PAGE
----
We’re finally to a topic near and dear to my heart. Meat. Unfortunately, Michael Pollan didn’t have anything good to say about it. At least not in this chapter. In fact, he basically did the equivalent of taking a perfectly good rib eye steak, stomping on it, dragging it through the mud/feces, then really grinding it in there with the sole of his shoe. I don’t mean to shoot the messenger, but thanks a lot, Michael Pollan.
I guess it’s not really new news that cows in industrial feedlots don’t have good lives. Though they spend their early months out in the country, they’re then brought to special fattening factories designed to bring you meat as cheaply as possible, by whatever means possible. Pollan writes:
“America’s food animals have undergone a revolution in lifestyle in the years since World War II. At the same time as much of America’s human population found itself leaving the city for the suburbs, our food animals found themselves traveling in the opposite direction, leaving widely dispersed farms in places like Iowa to live in densely populated new animal cities. These places are so different from farms and ranches that a new term was needed to denote them: CAFO—Concentrated Animal Feeding Operation.”
In other words, ghetto. Pollan goes on to describe the living conditions of these animals, which include, but are not limited to, filth, squalor, a highly caloric yet malnourishing diet, and drugs. Sounds vaguely familiar. Force-feeding the cows corn, which their bodies are not designed to eat, means they are riddled with health problems. Compound that with crappy medical insurance, low test scores, and high unemployment, and you're not looking at an optimistic group. And although the teen pregnancy situation seems to be under control, you can pretty much count on all the young, bright ones being in the wrong place at the wrong time.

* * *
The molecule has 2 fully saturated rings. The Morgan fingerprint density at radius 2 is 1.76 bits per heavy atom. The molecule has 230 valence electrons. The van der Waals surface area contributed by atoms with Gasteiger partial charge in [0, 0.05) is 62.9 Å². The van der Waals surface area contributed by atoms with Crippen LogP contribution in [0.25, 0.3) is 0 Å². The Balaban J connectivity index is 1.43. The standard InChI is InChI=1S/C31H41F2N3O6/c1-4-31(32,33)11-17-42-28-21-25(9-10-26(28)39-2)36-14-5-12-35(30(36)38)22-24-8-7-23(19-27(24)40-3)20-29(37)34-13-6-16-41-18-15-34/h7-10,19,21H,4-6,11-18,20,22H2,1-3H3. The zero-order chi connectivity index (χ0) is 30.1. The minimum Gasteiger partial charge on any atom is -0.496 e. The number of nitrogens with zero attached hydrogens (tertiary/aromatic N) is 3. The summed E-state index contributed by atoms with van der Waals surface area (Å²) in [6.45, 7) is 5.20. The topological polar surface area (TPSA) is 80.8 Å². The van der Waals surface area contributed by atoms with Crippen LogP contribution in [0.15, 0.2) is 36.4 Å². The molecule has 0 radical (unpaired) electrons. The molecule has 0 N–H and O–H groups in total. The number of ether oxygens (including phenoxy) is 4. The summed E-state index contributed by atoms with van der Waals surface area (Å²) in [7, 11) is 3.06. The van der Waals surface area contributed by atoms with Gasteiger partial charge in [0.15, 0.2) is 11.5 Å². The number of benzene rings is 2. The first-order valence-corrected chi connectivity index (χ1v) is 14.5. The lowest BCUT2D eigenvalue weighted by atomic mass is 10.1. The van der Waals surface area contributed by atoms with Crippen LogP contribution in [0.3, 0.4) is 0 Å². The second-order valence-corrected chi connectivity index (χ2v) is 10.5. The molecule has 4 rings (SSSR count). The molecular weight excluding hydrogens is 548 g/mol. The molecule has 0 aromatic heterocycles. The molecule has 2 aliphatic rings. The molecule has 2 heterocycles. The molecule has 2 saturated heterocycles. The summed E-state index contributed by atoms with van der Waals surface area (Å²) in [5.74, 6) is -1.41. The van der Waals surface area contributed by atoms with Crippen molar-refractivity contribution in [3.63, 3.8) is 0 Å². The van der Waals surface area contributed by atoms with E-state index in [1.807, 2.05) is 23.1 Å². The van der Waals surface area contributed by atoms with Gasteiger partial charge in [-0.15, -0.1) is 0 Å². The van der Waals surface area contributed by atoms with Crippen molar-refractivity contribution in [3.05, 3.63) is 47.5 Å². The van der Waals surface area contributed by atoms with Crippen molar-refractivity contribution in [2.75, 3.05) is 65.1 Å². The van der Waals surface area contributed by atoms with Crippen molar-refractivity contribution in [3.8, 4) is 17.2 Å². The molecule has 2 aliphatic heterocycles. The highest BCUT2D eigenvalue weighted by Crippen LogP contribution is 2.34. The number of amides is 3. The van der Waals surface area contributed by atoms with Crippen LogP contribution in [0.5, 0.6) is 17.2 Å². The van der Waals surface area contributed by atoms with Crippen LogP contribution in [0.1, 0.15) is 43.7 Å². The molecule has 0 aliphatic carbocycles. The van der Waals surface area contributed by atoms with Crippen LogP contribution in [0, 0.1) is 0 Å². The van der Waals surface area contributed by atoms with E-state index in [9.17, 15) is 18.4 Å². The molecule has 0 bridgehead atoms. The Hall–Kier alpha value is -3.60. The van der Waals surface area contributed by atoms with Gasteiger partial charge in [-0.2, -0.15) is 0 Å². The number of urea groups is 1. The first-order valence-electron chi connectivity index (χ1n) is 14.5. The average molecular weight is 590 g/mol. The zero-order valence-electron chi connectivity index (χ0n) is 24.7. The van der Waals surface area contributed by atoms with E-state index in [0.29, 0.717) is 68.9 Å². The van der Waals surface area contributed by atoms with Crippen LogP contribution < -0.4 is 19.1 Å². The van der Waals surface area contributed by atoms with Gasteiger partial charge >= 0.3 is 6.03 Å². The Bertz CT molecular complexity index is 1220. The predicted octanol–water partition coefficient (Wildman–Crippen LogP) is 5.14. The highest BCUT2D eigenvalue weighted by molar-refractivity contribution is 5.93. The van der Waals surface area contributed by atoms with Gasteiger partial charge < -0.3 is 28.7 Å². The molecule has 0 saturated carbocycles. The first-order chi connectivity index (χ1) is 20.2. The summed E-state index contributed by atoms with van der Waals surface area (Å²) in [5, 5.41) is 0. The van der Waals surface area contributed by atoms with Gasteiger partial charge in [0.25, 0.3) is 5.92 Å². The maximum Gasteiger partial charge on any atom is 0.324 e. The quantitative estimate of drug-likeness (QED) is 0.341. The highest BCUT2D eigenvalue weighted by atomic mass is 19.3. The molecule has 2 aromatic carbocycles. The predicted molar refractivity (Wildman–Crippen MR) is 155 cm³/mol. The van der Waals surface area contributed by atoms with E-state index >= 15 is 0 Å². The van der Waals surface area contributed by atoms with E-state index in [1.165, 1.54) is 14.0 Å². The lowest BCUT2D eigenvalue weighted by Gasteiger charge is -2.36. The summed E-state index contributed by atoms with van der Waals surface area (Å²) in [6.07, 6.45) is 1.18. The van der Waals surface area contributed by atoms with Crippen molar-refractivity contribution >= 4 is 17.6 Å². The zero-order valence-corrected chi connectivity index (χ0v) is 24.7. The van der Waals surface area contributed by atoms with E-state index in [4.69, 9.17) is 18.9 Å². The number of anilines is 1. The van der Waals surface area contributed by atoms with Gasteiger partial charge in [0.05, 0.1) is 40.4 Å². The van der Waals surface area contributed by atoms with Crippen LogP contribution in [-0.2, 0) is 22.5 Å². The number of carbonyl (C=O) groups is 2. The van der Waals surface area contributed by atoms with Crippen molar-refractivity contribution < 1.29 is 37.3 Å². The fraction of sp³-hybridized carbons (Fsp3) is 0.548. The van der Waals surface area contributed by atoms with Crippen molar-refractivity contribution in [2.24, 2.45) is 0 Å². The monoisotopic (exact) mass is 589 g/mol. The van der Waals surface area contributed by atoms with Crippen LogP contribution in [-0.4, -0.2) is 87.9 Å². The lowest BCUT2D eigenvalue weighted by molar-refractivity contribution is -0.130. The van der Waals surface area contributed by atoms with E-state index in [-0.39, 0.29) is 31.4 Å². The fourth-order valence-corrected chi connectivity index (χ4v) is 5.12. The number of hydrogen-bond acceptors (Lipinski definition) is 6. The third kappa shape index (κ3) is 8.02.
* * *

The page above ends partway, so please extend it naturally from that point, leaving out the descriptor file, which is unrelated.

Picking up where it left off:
We haven’t done a great job dealing with this plight for human populations, so I doubt the cows stand much of a chance. However, since I know that I personally have contributed to this situation by eating large quantities of disgusting-yet- somehow-still-delicious CAFO beef, I’d like to be a part of the solution. Growing up in suburban Boston as I did, my suggestion is this.
If cheap corn is the problem, and I think Pollan is saying that it is—that we can’t afford NOT to feed every living creature government-subsidized corn—we need to find not just a source of cheap grass to compete, but free grass. And I know just the place. The suburbs.
We’ll just bus the cows from their midwestern slums right into the posh coastal suburbs. We can use the old Boston school buses with the tinted windows you still see every once in a while so the Kow Klux Klan doesn’t hurl corn cobs at them as they drive by. Then we’ll set the cows loose on all those juicy green lawns. Maybe not so much where I live, but over there on the right side of the tracks. They’ll munch away, then move on to the other side of the fence where the grass really is greener.
You homeowners with the good school systems might object at first, but think of all the money you’ll save on landscaping fees. Plus, the system is self-fertilizing, and with the absence of lawnmowers, the only thing to offend your ears will be the occasional bout of cow flatulence. A small price to pay for a better world, I think.